Grade: C+

There’s an earnest, TV-movie quality about Ben Younger’s drama
concerning tele-brokers in a fly-by-night Wall Street firm
during the greed-filled 1990s. Giovanni Ribisi plays the
protagonist, Seth Davis, a driven young fellow (he’s already
set up a casino in his home!) who’s brought into the J.T.
Marlin company by old friend Greg (Nicky Katt). He puts his
considerable talents to work pushing worthless stock to
hapless customers under the tutelage of both Greg and his
more earthy competitor (Vin Diesel), while gradually coming to
realize the extent of the scam being run by higher-ups Michael
(Tom Everett Scott) and Jim (Ben Affleck). After confiding
his increasing misgivings to secretary Abby (Nia Long), he’s
eventually drawn into a SEC investigation of Marlin during
which his rigid, straightlaced father (Ron Rifkin) becomes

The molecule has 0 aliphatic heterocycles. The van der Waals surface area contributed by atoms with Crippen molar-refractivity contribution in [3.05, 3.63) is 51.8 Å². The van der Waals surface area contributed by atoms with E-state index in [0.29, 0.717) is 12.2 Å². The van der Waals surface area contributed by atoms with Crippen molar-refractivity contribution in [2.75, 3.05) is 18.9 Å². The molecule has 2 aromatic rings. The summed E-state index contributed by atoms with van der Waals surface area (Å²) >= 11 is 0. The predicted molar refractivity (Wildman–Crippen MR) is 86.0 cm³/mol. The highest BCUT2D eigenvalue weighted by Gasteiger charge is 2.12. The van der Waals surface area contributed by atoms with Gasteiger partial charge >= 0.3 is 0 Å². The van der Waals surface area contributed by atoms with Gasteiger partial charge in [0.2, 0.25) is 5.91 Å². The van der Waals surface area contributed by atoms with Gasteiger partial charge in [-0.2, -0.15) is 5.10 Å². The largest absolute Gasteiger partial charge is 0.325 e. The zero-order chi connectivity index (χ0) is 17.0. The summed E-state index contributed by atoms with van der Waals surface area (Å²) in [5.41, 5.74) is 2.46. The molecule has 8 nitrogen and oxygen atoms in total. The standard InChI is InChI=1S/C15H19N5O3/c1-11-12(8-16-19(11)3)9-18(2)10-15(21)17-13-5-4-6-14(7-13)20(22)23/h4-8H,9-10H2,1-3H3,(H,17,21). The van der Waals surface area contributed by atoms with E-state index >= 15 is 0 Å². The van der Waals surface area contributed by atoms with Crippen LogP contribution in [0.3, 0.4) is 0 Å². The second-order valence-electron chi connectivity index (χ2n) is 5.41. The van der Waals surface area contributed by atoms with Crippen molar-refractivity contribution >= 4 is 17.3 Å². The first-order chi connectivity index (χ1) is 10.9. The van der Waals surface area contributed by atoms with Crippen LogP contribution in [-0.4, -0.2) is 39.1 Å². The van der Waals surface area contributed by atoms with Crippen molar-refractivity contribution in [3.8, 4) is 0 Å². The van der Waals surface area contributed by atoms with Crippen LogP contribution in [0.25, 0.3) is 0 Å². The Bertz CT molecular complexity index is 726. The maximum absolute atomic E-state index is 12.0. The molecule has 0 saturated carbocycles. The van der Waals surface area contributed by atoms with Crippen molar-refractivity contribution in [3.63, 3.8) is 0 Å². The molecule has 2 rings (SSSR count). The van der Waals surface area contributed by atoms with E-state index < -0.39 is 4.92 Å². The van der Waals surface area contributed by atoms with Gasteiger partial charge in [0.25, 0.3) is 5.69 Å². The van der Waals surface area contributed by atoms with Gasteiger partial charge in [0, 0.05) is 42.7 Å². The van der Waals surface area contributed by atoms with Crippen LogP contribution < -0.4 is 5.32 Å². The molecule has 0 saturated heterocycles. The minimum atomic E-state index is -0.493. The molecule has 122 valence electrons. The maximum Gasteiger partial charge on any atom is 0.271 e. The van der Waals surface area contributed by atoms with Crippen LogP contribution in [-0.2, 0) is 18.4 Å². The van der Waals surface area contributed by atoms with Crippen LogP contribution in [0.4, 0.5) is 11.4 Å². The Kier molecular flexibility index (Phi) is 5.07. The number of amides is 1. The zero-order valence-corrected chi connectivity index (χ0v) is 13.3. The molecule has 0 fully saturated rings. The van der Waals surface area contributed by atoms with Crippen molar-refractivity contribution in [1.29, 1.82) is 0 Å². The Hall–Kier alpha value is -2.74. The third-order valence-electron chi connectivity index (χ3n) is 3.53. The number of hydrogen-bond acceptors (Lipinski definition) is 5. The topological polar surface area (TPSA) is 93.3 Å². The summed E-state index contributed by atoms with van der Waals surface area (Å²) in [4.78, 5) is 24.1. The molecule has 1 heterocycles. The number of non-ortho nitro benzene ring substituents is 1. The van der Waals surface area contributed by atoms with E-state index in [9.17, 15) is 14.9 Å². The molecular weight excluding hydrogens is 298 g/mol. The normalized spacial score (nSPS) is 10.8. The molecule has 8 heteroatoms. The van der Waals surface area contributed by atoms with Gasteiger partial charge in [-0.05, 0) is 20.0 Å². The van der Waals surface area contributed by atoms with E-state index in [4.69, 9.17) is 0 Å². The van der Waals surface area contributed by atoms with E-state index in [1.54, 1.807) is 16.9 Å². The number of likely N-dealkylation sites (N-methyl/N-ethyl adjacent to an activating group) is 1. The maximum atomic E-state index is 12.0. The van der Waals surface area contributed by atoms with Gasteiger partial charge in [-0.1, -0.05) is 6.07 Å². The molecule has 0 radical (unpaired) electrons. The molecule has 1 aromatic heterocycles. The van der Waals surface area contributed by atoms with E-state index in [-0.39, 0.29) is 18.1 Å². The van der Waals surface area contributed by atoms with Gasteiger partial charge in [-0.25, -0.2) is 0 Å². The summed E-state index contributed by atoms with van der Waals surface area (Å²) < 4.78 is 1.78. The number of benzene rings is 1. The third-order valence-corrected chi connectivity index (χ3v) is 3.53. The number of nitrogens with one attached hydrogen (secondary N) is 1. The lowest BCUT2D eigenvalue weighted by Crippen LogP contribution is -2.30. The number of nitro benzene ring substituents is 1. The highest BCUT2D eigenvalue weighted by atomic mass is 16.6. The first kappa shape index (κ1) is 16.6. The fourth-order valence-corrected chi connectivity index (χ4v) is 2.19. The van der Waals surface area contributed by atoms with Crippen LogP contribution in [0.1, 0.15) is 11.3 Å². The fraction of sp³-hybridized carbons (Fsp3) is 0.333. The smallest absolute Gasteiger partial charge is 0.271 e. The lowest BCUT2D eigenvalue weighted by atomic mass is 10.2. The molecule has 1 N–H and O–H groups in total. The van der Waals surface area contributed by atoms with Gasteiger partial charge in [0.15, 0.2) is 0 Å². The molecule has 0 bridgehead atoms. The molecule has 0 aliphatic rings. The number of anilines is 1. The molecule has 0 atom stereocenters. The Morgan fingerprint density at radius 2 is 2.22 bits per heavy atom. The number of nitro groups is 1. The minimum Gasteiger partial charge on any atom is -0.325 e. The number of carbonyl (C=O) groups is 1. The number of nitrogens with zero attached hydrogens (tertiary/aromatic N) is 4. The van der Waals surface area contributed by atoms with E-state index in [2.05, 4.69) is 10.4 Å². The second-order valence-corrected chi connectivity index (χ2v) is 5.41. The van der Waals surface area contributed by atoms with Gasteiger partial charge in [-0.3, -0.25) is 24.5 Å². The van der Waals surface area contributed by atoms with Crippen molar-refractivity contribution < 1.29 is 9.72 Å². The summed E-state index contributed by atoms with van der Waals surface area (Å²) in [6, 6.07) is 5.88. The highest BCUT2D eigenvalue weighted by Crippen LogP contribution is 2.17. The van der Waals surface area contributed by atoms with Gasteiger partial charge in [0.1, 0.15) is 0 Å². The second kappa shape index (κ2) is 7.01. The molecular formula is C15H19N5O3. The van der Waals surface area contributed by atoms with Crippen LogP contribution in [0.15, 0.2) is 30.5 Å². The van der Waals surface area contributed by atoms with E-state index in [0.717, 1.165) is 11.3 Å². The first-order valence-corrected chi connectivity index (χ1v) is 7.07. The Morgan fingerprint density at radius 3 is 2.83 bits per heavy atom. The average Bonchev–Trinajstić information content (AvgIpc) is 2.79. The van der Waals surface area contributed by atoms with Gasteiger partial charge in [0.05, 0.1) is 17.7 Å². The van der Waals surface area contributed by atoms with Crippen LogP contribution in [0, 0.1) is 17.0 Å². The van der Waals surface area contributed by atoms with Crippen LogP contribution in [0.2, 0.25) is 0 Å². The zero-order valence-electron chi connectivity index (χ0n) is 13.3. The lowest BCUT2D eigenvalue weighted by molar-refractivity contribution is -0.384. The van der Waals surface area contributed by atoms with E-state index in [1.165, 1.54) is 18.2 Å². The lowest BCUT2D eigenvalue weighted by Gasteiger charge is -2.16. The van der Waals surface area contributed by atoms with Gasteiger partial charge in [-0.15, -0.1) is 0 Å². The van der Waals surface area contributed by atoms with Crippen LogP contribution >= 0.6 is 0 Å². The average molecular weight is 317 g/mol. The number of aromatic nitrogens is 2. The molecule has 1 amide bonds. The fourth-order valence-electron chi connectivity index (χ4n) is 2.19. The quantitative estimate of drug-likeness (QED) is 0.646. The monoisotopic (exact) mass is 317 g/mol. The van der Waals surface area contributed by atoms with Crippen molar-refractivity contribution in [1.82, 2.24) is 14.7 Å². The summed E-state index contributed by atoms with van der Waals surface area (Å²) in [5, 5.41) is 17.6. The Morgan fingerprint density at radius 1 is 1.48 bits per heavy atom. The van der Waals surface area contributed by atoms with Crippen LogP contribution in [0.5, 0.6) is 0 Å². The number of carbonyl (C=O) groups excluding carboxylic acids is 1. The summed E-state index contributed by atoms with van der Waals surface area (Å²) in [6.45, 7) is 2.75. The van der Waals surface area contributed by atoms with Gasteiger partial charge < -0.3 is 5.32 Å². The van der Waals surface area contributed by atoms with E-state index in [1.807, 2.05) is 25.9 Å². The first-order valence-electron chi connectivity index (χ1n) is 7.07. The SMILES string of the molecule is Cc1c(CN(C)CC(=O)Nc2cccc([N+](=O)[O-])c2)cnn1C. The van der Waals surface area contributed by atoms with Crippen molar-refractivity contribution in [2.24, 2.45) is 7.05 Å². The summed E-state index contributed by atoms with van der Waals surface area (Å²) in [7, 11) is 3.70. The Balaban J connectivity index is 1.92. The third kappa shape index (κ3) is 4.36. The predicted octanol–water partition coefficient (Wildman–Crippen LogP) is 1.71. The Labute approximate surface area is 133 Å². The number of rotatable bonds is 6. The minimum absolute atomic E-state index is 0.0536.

unhappily implicated.

Clearly Younger intends “Boiler Room” to be both a cautionary
tale about modern Wall Street shenanigans and the story of a
young man who finds redemption in a difficult moral situation;
but the result is too derivative (with numerous echoes of
“Wall Street” and “Glengarry Glen Ross”) and too obvious (the
final-act reconciliation between son and father, with the
former finally gaining the latter’s respect, is psychologically
thin) to wind up as more than marginally interesting. An
intercutting story about one of Seth’s clients, a woebegone
fellow named Harry (Taylor Nichols) whose deteriorating family
life we’re periodically shown (and whom the young broker
eventually takes pity upon), is especially weak; presumably
the character is suppposed to stand for all the hapless suckers
ruined by the firm’s underhanded practices, but he’s just too
melodramatic a contrivance to generate much sympathy.

Still, there are plusses here. Ribisi does an energetic turn
as the conflicted hero, and his interracial romance with Long
has a nicely understated quality. Diesel is powerful as the
bulldog-like Chris, and Affleck has some winning moments as
the firm’s drill sergeant; his riffs may be closely patterned
after Alec Baldwin’s cameo in “Glengarry Glen Ross,” but he
pulls them off with surprising aplomb.

Ultimately, though, “Boiler Room” has a cut-rate feel to it,
rather like the company whose workings it portrays.